Silicon Valley star T.J. Miller has come forward to explain why he will not return for season 5 next year. In a turn of events that left many fans of the Mike Judge original comedy series a bit taken aback, Miller has made it known that his time as the always boisterous Erlich Bachman has come to an end. Despite being part of a show that has become a quick success with general audiences on HBO, Miller decidedly has his hands full with other creative ventures - including his thriving presence as a standup comedian, as the star of the forthcoming animated production The Emoji Movie, and reprising his role as Weasel in the forthcoming comic book movie sequel Deadpool 2.
For many, Miller may have been a character actor whose bit performances in several studio comedies over the course of the 2000s left his as a face lacking the kind of breakout film or television role needed to shoot him into superstardom. But with Silicon Valley, Miller definitely made a name for himself as the feckless entrepreneur Erlich Bachman - though the latest word from the comic performer offers some reason as to why Miller might want to leave the beloved character and popular show behind him.
In a recent interview with EW, Miller took the time to explain why his time as Erlich Bachman will be coming to an end. Citing all of the different projects that he is currently working on - including the recently revived The Gorburger Show web series now airing on Comedy Central - Miller definitely has his hands full. Speaking to his intentions in leaving Silicon Valley, Miller explained:
"I would love to do The Emoji Movie and things like that and have the time to develop animated features. I would like to keep offering up Gorburger and letting people see a very different side of talk show guests. And that was a big part of why I said, 'I’ve learned everything I can from this show. I would love to continue to be involved with it, if only because fans really do enjoy the show, and they seem to enjoy the character. But ultimately I just have to make more things and different things.'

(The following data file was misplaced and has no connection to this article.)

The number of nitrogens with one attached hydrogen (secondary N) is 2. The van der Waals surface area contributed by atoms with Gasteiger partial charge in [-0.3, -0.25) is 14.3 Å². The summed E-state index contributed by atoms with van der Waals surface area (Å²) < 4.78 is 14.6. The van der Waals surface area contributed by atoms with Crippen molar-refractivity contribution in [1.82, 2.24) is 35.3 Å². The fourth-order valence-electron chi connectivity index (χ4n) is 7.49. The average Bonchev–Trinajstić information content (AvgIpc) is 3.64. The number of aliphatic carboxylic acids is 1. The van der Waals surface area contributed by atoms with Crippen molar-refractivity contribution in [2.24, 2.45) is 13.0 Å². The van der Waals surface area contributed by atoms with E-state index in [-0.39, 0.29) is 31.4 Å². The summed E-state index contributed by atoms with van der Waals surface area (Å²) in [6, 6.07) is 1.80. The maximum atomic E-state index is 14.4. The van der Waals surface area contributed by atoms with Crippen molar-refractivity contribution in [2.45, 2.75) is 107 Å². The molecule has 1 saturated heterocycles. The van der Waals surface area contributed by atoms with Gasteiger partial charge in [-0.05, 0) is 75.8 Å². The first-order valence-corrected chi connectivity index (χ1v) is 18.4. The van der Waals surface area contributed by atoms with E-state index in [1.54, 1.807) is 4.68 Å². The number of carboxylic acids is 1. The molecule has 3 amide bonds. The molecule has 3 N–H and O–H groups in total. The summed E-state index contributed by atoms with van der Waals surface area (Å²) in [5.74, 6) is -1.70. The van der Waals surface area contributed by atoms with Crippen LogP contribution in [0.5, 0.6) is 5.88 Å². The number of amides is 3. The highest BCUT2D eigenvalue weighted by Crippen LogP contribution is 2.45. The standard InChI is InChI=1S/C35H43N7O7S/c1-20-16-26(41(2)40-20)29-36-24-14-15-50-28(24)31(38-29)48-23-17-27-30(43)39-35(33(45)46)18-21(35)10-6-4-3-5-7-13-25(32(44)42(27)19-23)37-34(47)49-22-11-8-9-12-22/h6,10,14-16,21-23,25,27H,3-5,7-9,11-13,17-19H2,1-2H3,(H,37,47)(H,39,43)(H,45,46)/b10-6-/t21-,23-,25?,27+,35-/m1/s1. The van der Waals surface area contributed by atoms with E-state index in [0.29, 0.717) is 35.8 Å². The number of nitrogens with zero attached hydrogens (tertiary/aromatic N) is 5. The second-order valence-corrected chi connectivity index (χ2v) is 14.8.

I work so much. I do every single platform. … So [I left] for my own sanity, and for the sake of slowing down, and being more present and able to devote more time to this myriad of projects that I have going on."
In an effort not to seem ungrateful for the success and audience that Silicon Valley has afforded him, Miller expanded upon his misgivings about the longevity of his own performance as Erlich Bachman, stating:
"The other thing of it is that I didn’t get into comedy to be a television actor, and the second that I felt that there was a possibility of going on autopilot — of even phoning it in with this particular project — that’s when I say, ‘Okay, I gotta walk away. I have to do something where this won’t happen. I can’t allow myself to show up and give a B-plus performance on a show that is an A-plus when it comes to television.’ That is a huge, huge part of it."
It's definitely big of Miller to admit when he thinks his performance with a certain project is running the risk of getting stale, and in leaving Erlich Bachman perhaps the rest of the cast and crew of Silicon Valley will manage to find new ways to explore its highly comedic world without Miller. On that note, here's to hoping for a bright future from the beloved comic actor as he sets his sights on future projects.
Silicon Valley season 4 airs Sundays on HBO.
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